IN WINTER, OREGON’S CENTRAL COAST IS A DRAMATIC PLACE TO WATCH WILDLIFE—ESPECIALLY PEAK MIGRATIONS OF GRAY WHALES AND WILD WEATHER.
During the COVID-19 pandemic, I’m reminiscing about travel adventures of yesteryear. This trip was taken in early January of 2010.
Wind lashed the craggy Oregon shoreline, driving rain in horizontal sheets across my window. In the drab, January-morning light, it was impossible to tell where the steely sky met the pewter sea—yet somewhere out there were gray whales. But where?
The whales’ winter migration is the reason my husband and I came to Depoe Bay, Oregon’s whale-watching capital on the central coast. From mid-December to mid-January, the leviathans swim by—as many as 30 per hour—bound for Mexico’s warm waters. Though the whales also cruise these waters during spring and summer, winter is tops for sheer numbers. It also happens to be storm season.
Scanning the watery horizon from our oceanfront rental condo, Ken and I spied a posse of pelicans strafing the waves with their fish-seeking beaks, and sea lions, whose sleek backs flashed in the frothy waves. But no whales.
After breakfast, we donned raingear and began exploring. Depoe Bay, a charming fishing village 12 miles north of Newport on the Pacific Coast Scenic Byway (Highway 101), sits right on the water. A sea wall runs the length of the three-block downtown, where a geyser-like “spouting horn,” sprays water skyward when waves hit the lava tunnel. We ducked into a handful of gift shops and art galleries to escape the rain. Not surprisingly, the sign at one fishing/whaling charter read: “2 Rough 2 Sail 2 Day.”
With damp spirits, we visited the Whale Watching Center in Depot Bay, which is run by Oregon Parks and Recreation. The Center’s museum is packed with information about these marine mammals, which grow to the size of a school bus and eat 1 ton of mysids (tiny shrimp) daily. From the elevated indoor/outdoor viewing station, park rangers answer questions and point out blow spouts (caused when whales surface and exhale). Check in advance for opening times.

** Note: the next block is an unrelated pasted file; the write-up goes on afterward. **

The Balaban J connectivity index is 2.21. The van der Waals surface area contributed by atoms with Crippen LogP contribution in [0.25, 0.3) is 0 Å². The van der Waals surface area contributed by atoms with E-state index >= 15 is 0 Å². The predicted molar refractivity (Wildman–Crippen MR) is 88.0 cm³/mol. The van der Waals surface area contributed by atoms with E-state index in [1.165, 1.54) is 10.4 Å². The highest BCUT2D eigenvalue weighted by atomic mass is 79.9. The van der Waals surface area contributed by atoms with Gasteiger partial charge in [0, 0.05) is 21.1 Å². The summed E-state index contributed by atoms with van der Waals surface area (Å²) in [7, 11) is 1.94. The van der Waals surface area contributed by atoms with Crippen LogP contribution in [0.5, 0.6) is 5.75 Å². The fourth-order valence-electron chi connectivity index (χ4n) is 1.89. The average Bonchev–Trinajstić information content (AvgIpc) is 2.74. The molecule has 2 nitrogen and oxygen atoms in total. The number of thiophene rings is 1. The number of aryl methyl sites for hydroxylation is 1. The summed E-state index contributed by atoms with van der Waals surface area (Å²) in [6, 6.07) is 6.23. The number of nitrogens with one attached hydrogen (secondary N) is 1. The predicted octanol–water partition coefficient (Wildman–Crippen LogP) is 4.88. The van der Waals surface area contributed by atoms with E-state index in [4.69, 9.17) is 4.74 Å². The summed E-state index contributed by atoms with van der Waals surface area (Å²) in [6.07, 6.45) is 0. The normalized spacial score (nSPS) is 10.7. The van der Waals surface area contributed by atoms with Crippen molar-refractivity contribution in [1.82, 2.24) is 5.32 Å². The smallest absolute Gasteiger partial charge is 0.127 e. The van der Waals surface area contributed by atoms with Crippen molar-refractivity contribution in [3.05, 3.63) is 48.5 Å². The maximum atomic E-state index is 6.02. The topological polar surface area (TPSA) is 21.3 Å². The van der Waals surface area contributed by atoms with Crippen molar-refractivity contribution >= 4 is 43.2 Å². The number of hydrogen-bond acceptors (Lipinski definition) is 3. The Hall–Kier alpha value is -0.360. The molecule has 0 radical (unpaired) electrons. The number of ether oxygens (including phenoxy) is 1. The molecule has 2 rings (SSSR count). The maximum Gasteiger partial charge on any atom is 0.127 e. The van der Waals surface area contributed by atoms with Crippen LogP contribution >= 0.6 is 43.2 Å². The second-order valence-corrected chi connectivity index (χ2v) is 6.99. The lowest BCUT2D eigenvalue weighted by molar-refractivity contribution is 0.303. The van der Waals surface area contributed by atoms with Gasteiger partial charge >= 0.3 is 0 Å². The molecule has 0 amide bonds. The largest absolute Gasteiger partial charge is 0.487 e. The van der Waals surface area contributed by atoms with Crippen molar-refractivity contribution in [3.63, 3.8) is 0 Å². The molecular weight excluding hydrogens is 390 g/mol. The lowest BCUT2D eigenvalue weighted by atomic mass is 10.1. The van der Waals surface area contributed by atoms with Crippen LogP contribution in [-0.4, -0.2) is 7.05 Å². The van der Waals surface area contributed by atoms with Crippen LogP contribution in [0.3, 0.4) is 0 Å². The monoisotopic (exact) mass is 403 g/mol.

Whale Watch volunteer Cheri Bush wore a “Whale Spoken Here” button pinned to her vest. “Two days ago, we spotted 26 gray whales,” she reported. “You need good visibility, because in winter they stay 5 to 7 miles offshore. On a clear day you can see the blows without binoculars.”
Caught by cetacean fever, Ken and I decided to visit the best whale-watching overlooks along the Coastal Highway in hopes that the weather would clear. Of 26 overlook sites in Oregon, eight are clustered between Depoe Bay and Newport. During the annual Whale Week, volunteers stand ready from 10:00 a.m. to 1:00 p.m. to help you spot whales.
We started at Boiler Bay Scenic Viewpoint, just north of Depoe Bay, where gusts pummeled us with a rain/salt-spray mixture. We peered from under our rain hoods to see a misty bay with a cave and waterfall. A rusted boiler from a 1910 wreck poked from the water, and three wet-suited surfers tested the waves. Under better conditions, this spot would be perfect for detecting whales, but besieged by weather, we soon headed south to the Rocky Creek overlook where we admired the foggy ocean from the car.
Next stop: the ominous-sounding Cape Foulweather. Captain James Cook named this panoramic promontory in 1778—and it certainly lived up to its name that day. Yet, as we beheld miles of coastline, it was easy to imagine whales cavorting offshore. What’s a little rain to them?